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The Lion Who Changed My Artistic Path!

It was LOVE at first sight! 

The first time I laid my adult eyes on traditional Japanese Oshi-e was in a bank lobby in northern Japan. My husband (#1) and I were in the city while stationed at the adjacent Misawa (US) Air Force Base in the early 1970's.

I waited in the lobby while he went to secure funds to buy a car from a local dealer. When I saw that image, which I later learned was of the adult/parent lion in a famous Kabuki play called "Renjishi" (or The Two Lions), I was stunned by its' regal appearance and brilliant brocade fabrics.

The technique was like nothing I had seen before. I soon heard it called a "padded picture doll". As soon as possible I needed to know HOW to make one for myself.

After several phone calls (by one of the local bilingual secretaries who worked in the office with my husband), the very woman who created the image agreed to come and teach me on a weekly basis.

This began our 18 month-long challenge to understand enough of each other's language to be able to make my own "padded picture dolls". 

My Sensei, which is the ONLY name I knew her by, was herself a master teacher and artist. She learned the technique over many years of apprenticeship under an older master, and was, apparently, fond of letting me know that there is only ONE way to do things—her way. I was lectured almost every time we met, and often had to redo pieces that did not meet her very high standards.

I learned quickly! I think I completed six or seven large pieces, all of people in traditional clothing. Many were "reenactments" of famous folk tales, or scenes from well-loved plays. I think my teacher often re-did some of my sloppier work, as when the finished pieces were delivered to me, framed and ready for display, things looked much nicer than I remember.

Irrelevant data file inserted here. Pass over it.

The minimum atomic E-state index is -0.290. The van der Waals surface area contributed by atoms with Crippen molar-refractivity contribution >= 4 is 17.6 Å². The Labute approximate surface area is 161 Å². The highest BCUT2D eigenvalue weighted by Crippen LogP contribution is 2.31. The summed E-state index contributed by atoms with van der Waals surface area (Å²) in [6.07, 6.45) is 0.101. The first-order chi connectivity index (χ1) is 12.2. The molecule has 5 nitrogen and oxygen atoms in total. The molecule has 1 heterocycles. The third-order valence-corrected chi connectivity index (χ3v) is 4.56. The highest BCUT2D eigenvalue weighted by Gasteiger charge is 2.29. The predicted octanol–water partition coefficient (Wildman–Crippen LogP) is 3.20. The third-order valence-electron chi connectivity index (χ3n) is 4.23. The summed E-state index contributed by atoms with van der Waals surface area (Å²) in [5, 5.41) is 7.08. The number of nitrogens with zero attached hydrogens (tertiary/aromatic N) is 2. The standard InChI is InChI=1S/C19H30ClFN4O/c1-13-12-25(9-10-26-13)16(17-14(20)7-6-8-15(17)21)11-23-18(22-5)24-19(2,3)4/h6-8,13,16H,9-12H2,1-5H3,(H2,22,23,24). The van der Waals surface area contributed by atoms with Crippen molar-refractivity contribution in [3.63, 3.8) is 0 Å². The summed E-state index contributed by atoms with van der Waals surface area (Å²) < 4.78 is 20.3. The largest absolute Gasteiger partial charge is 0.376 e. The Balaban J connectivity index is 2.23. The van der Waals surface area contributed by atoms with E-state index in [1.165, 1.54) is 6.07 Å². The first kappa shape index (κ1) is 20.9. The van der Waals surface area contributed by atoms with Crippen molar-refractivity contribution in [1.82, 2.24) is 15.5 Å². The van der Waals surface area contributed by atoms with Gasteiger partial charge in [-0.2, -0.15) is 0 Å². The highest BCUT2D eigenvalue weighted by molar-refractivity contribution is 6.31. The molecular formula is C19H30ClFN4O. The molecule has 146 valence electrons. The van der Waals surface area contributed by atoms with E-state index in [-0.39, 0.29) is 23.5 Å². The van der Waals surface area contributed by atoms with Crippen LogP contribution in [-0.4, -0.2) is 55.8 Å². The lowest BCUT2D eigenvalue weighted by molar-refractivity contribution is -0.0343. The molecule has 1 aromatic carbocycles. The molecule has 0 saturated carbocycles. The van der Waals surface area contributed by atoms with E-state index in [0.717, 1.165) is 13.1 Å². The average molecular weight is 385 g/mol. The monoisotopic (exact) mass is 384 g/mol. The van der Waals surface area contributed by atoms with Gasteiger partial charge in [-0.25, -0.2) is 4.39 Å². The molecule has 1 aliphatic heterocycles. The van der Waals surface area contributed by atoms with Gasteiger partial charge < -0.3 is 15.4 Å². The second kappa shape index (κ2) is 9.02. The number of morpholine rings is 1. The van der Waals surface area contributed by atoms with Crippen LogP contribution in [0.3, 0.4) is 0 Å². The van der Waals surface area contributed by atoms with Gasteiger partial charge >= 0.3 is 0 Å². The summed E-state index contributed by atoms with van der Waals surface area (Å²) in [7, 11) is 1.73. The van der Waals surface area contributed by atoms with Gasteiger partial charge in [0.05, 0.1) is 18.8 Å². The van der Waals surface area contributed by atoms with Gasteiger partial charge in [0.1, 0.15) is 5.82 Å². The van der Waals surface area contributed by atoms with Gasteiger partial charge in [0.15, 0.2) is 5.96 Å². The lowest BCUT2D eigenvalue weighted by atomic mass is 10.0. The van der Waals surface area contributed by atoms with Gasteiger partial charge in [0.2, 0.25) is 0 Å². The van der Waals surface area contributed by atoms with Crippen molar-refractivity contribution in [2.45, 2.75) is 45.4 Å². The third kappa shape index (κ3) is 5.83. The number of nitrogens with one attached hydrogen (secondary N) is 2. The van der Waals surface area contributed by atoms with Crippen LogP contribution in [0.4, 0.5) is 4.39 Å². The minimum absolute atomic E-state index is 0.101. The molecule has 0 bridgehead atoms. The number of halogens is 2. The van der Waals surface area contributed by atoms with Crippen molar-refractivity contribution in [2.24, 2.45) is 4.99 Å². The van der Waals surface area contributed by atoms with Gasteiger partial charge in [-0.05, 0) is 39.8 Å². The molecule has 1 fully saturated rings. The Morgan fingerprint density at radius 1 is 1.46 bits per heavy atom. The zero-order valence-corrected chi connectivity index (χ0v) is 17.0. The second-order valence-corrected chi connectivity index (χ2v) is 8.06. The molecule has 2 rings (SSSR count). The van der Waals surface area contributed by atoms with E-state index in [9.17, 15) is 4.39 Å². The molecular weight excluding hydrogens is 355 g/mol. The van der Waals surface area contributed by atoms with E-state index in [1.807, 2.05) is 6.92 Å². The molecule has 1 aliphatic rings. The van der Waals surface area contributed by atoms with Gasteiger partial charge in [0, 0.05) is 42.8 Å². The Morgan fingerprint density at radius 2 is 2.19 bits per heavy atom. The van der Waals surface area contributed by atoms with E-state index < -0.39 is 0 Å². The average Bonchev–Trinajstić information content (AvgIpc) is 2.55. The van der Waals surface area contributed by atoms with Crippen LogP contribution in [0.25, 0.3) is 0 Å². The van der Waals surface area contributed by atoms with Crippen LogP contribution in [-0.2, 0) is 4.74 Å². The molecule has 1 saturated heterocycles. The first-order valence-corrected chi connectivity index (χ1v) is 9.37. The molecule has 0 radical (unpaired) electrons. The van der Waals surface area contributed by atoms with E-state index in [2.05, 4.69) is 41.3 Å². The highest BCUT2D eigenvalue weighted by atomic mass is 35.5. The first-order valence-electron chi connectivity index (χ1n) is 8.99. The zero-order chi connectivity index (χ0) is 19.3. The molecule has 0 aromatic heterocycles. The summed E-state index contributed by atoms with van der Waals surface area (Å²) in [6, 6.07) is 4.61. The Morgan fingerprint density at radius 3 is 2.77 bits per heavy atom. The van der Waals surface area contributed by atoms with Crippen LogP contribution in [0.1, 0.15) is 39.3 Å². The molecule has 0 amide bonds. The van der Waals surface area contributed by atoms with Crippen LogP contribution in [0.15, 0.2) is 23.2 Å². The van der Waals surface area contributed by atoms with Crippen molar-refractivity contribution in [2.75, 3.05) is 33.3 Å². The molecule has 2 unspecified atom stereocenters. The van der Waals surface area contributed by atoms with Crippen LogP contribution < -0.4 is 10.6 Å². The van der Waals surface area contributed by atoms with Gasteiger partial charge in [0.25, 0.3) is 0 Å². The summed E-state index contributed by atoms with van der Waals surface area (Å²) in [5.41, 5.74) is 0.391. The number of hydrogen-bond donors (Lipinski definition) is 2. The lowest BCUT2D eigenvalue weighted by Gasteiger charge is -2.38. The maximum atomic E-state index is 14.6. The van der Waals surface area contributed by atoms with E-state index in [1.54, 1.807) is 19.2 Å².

When I returned stateside after nearly 3 years in Japan, I was quickly busy being a young mother and homemaker, and nearly 7 years passed before I took up making my "dolls" again.

But it was not until another 25 years that I learned the proper name for my "padded picture dolls" - it was Oshi-e, (pronounced: oh-she-a) meaning "pressed picture". 

However, the tools and fabrics my teacher brought for me to use each week were unavailable to me in the US. So I began haunting fabric shops seeking out materials that might make believable kimonos, and in the right scale. My frustration over this led me to realize I no longer had to make the traditional Japanese designs, and in 1981 I began to create my own kind of oshi-e—Contemporary Oshi-e.

Fast forward to 2020, and nearly forty years of exploration of the craft has led me on a journey to create so many variations, sizes and approaches, that I truly believe the possibilities are limitless!

With the launching of my first digital course on Contemporary Oshi-e in early 2021, YOU will be able to learn this fascinating no-sew fabric technique where you will be making beautiful finished art right from the first project! Interested? Make sure you join the waitlist located here.



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